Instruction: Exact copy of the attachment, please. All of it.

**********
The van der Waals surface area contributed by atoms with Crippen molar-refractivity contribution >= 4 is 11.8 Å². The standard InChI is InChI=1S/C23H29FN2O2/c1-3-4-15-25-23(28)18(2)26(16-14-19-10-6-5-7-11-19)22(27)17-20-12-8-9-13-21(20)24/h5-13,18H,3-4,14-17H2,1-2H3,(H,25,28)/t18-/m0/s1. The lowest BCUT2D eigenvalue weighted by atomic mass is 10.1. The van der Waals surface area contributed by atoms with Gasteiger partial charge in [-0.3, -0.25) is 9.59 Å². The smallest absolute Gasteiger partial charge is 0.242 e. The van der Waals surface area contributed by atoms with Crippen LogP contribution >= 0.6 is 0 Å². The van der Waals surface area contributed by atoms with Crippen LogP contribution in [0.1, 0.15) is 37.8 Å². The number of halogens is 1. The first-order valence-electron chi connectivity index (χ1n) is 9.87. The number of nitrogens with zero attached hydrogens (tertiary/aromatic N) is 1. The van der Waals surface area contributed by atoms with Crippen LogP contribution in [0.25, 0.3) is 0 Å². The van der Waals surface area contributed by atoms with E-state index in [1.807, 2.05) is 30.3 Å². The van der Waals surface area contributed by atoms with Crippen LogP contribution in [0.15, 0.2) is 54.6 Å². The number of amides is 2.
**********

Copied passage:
The van der Waals surface area contributed by atoms with Crippen molar-refractivity contribution >= 4 is 11.8 Å². The standard InChI is InChI=1S/C23H29FN2O2/c1-3-4-15-25-23(28)18(2)26(16-14-19-10-6-5-7-11-19)22(27)17-20-12-8-9-13-21(20)24/h5-13,18H,3-4,14-17H2,1-2H3,(H,25,28)/t18-/m0/s1. The lowest BCUT2D eigenvalue weighted by atomic mass is 10.1. The van der Waals surface area contributed by atoms with Gasteiger partial charge in [-0.3, -0.25) is 9.59 Å². The smallest absolute Gasteiger partial charge is 0.242 e. The van der Waals surface area contributed by atoms with Crippen LogP contribution >= 0.6 is 0 Å². The van der Waals surface area contributed by atoms with Crippen LogP contribution in [0.1, 0.15) is 37.8 Å². The number of halogens is 1. The first-order valence-electron chi connectivity index (χ1n) is 9.87. The number of nitrogens with zero attached hydrogens (tertiary/aromatic N) is 1. The van der Waals surface area contributed by atoms with Crippen LogP contribution in [0.25, 0.3) is 0 Å². The van der Waals surface area contributed by atoms with E-state index in [1.807, 2.05) is 30.3 Å². The van der Waals surface area contributed by atoms with Crippen LogP contribution in [0.15, 0.2) is 54.6 Å². The number of amides is 2.